June 1, 2014
Family dynamicsBY ROD McDONALD
My mother loved to tell the story of when I was two years old; I would dance on the doll case that belonged to my older, four-year-old sister. I would do a jig until she screamed blue murder. “Mom!!! He’s doing it again!” I would then smile; having gotten the reaction I had so eagerly sought, and carry on with my day. That is called a family dynamic. For most of us, family dynamics enter into our business life more often than we think. There is nothing wrong with that, in and of itself. What is important is how we handle that dynamic. Is it for the better or for the worse? This column is a collection of stories and opinions with one common thread — the family dynamic.
I had a woman working in my greenhouse in the 1990s. She was a wonderful employee. After two years with me, her husband was transferred to a city in Ontario. She found the premiere garden center in that city and applied for a job. She was hired, and was no doubt a wonderful employee there, as well. She returned to Regina for a family visit, after a year in Ontario. She dropped by to see me. I asked her how things were going at her new place of employment. She said that my operation and her new place of employment were quite similar. We both stressed quality products, cleanliness and customer service. She then went on to tell me that because there were three generations of the family managing the operation, “the staff meetings are absolutely nothing like the ones in your place.”
I asked her to explain. “The staff meeting starts out as a basic staff meeting. It quickly deteriorates, with the non-family employees hugging the walls and looking for cover. Turmoil breaks out with some family member accusing either his brother or his mother or his uncle of sabotaging his best efforts — or something similar. It is so bizarre.” As they say in the space program, “Houston, we have a problem.”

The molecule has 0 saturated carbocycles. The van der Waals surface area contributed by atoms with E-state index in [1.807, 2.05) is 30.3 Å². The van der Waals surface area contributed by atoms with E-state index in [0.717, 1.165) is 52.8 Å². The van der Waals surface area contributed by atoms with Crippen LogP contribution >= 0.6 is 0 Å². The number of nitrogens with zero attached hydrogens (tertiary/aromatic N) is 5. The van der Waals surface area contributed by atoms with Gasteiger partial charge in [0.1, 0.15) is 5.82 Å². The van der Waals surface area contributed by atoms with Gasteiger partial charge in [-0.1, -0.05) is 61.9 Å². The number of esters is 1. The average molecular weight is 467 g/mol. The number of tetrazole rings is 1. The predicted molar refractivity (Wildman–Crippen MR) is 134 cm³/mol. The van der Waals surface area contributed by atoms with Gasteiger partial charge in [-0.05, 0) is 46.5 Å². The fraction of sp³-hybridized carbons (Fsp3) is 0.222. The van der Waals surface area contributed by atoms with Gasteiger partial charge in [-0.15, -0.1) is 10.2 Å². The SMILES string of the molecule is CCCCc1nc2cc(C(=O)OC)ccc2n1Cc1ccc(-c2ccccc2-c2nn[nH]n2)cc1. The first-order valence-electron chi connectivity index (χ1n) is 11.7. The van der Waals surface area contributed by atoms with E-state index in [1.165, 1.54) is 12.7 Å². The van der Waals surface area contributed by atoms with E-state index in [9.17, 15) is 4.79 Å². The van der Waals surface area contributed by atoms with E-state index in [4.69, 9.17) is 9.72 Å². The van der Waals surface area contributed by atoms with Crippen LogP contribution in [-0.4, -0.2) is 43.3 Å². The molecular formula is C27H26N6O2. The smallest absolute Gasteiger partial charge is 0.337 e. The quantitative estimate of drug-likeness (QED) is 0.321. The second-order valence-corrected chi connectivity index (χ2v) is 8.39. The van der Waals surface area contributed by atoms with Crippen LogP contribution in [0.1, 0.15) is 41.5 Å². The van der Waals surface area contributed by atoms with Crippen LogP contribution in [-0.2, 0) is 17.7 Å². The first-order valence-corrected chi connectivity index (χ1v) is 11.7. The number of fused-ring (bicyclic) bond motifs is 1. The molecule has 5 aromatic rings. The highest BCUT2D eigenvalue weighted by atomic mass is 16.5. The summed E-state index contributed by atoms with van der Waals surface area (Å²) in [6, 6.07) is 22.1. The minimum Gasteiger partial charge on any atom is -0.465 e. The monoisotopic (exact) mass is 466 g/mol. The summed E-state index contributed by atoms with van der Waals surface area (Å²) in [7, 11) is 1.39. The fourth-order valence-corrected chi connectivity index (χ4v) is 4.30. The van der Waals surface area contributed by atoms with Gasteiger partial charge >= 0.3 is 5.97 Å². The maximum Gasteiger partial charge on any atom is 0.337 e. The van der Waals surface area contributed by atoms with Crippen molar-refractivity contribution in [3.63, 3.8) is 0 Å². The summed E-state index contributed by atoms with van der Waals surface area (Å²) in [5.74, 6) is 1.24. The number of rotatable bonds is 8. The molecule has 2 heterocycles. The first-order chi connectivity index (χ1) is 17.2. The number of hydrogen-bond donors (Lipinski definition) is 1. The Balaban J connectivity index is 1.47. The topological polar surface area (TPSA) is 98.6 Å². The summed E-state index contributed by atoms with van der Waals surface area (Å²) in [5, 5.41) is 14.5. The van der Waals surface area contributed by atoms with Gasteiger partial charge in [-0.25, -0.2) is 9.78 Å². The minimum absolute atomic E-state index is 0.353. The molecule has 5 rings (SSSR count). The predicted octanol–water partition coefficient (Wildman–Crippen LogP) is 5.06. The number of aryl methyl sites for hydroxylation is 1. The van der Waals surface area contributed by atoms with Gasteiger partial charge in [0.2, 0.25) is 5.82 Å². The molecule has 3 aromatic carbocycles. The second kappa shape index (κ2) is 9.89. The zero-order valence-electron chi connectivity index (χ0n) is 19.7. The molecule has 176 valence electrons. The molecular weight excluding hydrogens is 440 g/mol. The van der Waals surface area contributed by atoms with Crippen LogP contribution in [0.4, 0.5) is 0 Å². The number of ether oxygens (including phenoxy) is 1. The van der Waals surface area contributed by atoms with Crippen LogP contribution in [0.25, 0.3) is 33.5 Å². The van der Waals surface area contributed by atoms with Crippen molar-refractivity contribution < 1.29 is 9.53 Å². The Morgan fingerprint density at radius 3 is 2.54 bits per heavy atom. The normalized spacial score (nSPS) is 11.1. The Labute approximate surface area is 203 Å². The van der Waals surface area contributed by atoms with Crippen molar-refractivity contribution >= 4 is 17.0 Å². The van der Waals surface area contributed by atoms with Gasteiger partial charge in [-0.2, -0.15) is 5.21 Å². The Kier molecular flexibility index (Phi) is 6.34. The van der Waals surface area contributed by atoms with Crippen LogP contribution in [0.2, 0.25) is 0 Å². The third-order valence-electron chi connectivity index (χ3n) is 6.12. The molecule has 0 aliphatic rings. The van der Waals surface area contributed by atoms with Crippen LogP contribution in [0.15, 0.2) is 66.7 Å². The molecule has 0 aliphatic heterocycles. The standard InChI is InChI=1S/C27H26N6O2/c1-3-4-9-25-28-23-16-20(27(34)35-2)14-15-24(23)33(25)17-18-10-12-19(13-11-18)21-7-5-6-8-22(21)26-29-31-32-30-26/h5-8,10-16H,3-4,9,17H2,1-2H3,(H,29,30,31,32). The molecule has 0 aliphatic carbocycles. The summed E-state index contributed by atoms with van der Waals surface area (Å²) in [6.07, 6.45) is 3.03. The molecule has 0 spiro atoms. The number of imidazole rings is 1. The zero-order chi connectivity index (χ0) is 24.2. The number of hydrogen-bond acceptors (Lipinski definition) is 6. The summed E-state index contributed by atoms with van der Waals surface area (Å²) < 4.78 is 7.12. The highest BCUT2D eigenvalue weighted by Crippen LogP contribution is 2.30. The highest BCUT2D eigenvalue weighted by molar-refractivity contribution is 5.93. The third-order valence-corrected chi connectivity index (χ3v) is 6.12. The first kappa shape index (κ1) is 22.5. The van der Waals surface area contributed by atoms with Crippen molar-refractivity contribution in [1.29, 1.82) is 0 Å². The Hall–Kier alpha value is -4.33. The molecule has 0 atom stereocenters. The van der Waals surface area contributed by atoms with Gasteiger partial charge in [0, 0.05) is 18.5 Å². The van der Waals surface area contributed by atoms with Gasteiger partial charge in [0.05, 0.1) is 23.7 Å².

Lines of authority
When you have more than one family member as either a manager or as an owner, it often leaves the staff uncertain who they should be taking orders from. Just think. If you were a staff member and one brother said to water a block of plants lightly, and ten minutes later a different brother insisted that you increase the water volume to the saturation point, what do you do? To some, it might sound funny, but rest assured, I have spoken with those employees, and to them it is chaos. They feel as if they are caught between the proverbial rock and a hard place.
If you are going to have more than one family member directing traffic, and rest assured, I am not opposed to multiple family members under the same greenhouse roof, then a clearly defined set of roles must not only be agreed upon, it must be followed to the letter and the spirit of the agreement. No staff can serve two masters, and it is mandatory that the family ascertain who is in charge, and more importantly, who is not.
Once a dad…